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    ABSTRACT: We report two severe cases of infant botulism diagnosed at Grenoble University Hospital, France, respectively in 2006 and 2009. Both cases were characterized by a delay in diagnosis, severe neurological manifestations and extended period of hospitalization in intensive care unit, but a complete recovery. Infant botulism is a rare but life-threatening disease. It primarily affects infants, and the main risk factor is honey ingestion. Diagnosis should be systematically evoked by pediatricians in infants suffering from constipation, fatigue, muscle weakness, difficult feeding and altered cry, but before the onset of generalized flaccid paralysis, so as to administer specific treatment (BabyBIG®, a human derived botulinum antitoxin) at an early stage of the disease when it is most effective. In conclusion, parents should be aware of the role of honey as a source of spores of Clostridium botulinum and therefore infant botulism in the first year of life.
    European Journal of Pediatrics 12/2011; 171(3):589-91. · 1.98 Impact Factor
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    ABSTRACT: Antimicrobial resistance of Streptococcus pneumoniae in France is closely monitored by the pneumococcus surveillance network, founded in 1995, which collects data from regional observatories (Observatoire Régionaux du Pneumocoque [ORP]). In 2007, 23 ORPs analyzed the antibiotic susceptibility of 5,302 isolates of S. pneumoniae recovered in France from cerebrospinal fluid, blood, middle ear fluid, and pleural fluid, as well as from adult respiratory samples. The study showed that 38.2% of the strains were nonsusceptible to penicillin, 19.3% nonsusceptible to amoxicillin, and 10.5% nonsusceptible to cefotaxime. The percentage of pneumococcus nonsusceptible to penicillin varied according to both the sample and the age of the patient (child/adult): blood (27.8%/32.5%), cerebrospinal fluid (33.7%/34.6%), middle ear fluid (60.2%/27.5%), and pleural fluid (50.0%/31.0%). Between 2003 and 2007, the frequency of penicillin resistance in invasive pneumococcal disease gradually decreased from 46.4% to 29.0% in children and from 43.8% to 32.7% in adults. This decrease coincided with the introduction of a seven-valent pneumococcal conjugate vaccine into immunization programs and with a general reduction in levels of antibiotic consumption in France.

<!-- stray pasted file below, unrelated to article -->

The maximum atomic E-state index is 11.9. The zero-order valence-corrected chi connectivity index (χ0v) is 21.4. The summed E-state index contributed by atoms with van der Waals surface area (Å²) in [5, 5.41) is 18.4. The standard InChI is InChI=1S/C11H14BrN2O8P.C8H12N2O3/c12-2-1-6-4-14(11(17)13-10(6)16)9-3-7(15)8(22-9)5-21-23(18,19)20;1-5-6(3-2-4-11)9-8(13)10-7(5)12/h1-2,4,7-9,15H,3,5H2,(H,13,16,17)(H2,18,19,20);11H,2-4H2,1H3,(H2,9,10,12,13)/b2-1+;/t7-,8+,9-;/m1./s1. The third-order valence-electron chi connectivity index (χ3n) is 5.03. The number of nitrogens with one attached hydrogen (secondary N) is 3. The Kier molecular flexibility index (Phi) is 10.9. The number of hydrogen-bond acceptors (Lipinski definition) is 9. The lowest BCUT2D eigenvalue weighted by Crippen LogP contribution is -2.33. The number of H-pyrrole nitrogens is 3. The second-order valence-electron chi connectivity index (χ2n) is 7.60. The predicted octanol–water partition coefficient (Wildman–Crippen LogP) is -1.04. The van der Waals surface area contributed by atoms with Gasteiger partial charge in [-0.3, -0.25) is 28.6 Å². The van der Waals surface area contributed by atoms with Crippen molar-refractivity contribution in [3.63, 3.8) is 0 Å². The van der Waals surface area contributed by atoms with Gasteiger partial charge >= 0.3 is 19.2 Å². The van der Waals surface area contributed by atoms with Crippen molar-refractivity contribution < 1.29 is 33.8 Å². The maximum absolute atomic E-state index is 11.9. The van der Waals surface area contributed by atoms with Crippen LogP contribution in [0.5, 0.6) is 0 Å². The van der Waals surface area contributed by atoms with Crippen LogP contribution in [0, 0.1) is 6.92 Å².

Microbial drug resistance (Larchmont, N.Y.) 03/2011; 17(1):31-6. · 1.99 Impact Factor
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    ABSTRACT: Antibiotic-resistant Streptococcus pneumoniae (Sp) are described around the world. The present national surveillance study report analyzes more than 6000 Sp strains, isolated from adults across France in 2001 and 2003, from blood cultures (3086 in 2001 and 3164 in 2003), cerebrospinal fluid (respectively, 238 and 240), or middle ear fluid (respectively, 110 and 100). The proportion of isolates with reduced susceptibility to penicillin fell significantly between 2001 and 2003 from 46.5% to 43.9%. The proportion of high-level resistant strains to penicillin minimal inhibitory concentrations (MIC > 1 mg/L), amoxicillin, and cefotaxime (MIC > 2 mg/L) slightly decreased but remained low: 10.6%, 1.2%, and 0.2% in 2003. Resistance to other antibiotics (erythromycin, cotrimoxazole, tetracycline, and chloramphenicol) also decreased. Decrease in prevalence of penicillin-resistant Sp varied according to specimen source. The proportion of penicillin nonsusceptible pneumococci decreased in blood cultures and middle ear fluids between 2001 and 2003 but increased in cerebrospinal fluid (43.4% and 46.5%, respectively). Serotypes covered by the heptavalent vaccine accounted for 42.4% of all isolates recovered in 2001 and 46.1% in 2003. Prevalence of antibiotic-resistant Sp decreased in 2003 in France.